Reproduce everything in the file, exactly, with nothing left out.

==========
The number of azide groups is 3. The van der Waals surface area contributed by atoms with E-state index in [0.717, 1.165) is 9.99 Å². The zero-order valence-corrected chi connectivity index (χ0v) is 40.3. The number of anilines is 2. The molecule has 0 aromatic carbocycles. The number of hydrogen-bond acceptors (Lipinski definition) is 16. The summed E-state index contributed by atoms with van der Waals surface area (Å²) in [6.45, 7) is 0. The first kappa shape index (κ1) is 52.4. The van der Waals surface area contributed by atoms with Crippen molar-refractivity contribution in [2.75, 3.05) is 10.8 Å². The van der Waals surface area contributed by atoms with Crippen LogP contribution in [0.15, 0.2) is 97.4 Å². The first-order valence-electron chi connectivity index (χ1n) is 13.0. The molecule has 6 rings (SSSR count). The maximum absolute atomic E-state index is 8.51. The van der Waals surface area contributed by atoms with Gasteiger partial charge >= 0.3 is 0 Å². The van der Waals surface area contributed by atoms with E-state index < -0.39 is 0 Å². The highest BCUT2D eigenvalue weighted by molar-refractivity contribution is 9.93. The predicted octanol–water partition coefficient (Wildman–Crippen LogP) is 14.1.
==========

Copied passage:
The number of azide groups is 3. The van der Waals surface area contributed by atoms with E-state index in [0.717, 1.165) is 9.99 Å². The zero-order valence-corrected chi connectivity index (χ0v) is 40.3. The number of anilines is 2. The molecule has 0 aromatic carbocycles. The number of hydrogen-bond acceptors (Lipinski definition) is 16. The summed E-state index contributed by atoms with van der Waals surface area (Å²) in [6.45, 7) is 0. The first kappa shape index (κ1) is 52.4. The van der Waals surface area contributed by atoms with Crippen molar-refractivity contribution in [2.75, 3.05) is 10.8 Å². The van der Waals surface area contributed by atoms with Crippen LogP contribution in [0.15, 0.2) is 97.4 Å². The first-order valence-electron chi connectivity index (χ1n) is 13.0. The molecule has 6 rings (SSSR count). The maximum absolute atomic E-state index is 8.51. The van der Waals surface area contributed by atoms with Gasteiger partial charge >= 0.3 is 0 Å². The van der Waals surface area contributed by atoms with E-state index < -0.39 is 0 Å². The highest BCUT2D eigenvalue weighted by molar-refractivity contribution is 9.93. The predicted octanol–water partition coefficient (Wildman–Crippen LogP) is 14.1.